Hope Potter pulls it off - I’ve s strange affection for Brighton

    But there must be at least some danger of a FdB at Palace scenario. He’s probably a better manager and will have a full preseason but it’s a potentially massive shift if Brighton are going to go possession and tactical fluidity - I know he has nothing to work with but that was already pretty much the culture at Swansea.

    1. Skonto Rigga
      • Fantasy Football Scout Member
      • Has Moderation Rights
      • 1 Year
      1 month, 5 days ago

      Aye, totally agree. Any results unlikely to be immediate given how ingrained Hughton's style of football will be at the club so I hope he gets given the time to build something. Not a luxury many are afforded these days!

    2. Brosstan
      • Fantasy Football Scout Member
      • 4 Years
      1 month, 5 days ago

      Frank de Boer was so unlucky. The expected points (xG, xGa) told a completely different story.

    3. Hotdogs for Tea
      • 3 Years
      26 days, 21 hours ago

      Interesting article.

      Potter always seems to get praise for performing miracles, getting Ostersunds promoted on 500 attendances and doing ok with Swansea after losing so many players, but ....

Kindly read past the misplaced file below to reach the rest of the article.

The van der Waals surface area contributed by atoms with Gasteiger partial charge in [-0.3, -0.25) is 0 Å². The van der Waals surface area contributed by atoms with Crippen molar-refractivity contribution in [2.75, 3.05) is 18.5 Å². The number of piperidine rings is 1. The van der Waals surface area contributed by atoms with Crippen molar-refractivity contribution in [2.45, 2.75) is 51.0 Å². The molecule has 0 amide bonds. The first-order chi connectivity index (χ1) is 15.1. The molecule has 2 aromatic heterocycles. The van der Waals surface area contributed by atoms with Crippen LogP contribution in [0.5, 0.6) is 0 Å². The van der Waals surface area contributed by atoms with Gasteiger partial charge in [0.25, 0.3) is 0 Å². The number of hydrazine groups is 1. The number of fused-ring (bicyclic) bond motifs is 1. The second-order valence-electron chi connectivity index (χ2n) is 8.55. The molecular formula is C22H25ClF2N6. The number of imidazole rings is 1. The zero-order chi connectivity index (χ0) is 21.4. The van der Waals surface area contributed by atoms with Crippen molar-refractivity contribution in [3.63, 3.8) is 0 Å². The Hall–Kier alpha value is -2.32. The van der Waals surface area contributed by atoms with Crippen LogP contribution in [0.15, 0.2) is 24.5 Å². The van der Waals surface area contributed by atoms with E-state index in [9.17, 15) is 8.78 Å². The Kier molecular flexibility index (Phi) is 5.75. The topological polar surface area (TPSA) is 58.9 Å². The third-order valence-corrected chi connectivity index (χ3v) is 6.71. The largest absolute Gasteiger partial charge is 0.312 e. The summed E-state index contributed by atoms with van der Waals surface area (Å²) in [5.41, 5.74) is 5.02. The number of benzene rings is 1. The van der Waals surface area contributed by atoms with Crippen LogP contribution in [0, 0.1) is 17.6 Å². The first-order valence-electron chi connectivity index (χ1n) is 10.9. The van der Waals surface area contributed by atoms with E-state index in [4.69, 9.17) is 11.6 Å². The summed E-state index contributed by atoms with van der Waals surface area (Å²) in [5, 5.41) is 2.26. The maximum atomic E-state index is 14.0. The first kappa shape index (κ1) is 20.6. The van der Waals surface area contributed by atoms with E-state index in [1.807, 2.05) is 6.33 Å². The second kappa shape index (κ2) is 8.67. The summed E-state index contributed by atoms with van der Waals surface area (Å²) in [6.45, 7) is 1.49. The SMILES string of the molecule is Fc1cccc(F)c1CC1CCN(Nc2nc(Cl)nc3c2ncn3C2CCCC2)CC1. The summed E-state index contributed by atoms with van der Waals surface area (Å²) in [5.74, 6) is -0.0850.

Ostersunds average attendances in their first promotion season was 700+ whilst the league average was 250 and some clubs had attendances if just over 100. They were a big club in the regional leagues for their first 2 promotions.

      Swansea did sell a load of players, but there was a plan in place. The Swans finished 4th in the U23 PL, obviously above many of the top clubs.

      Their U23s had been developed for quite a few years as a Cat A Academy and many of these young players had also been loaned out and had first team experience.

      To put this in to protective, whilst the Swans had just one senior center back, but they also had Joe Rodon who had about 20 senior games to his name. Swans also had Keiran Harries who likewise had 20 senior games under his belt. These are not kids, but 22 year old players schooled at U23 level playing against the best the PL has.Throw in Dan James, Connor Roberts, Matt Grimes, George Byers, Oliver McBurnie and the picture was not quite as bleak as everyone makes out.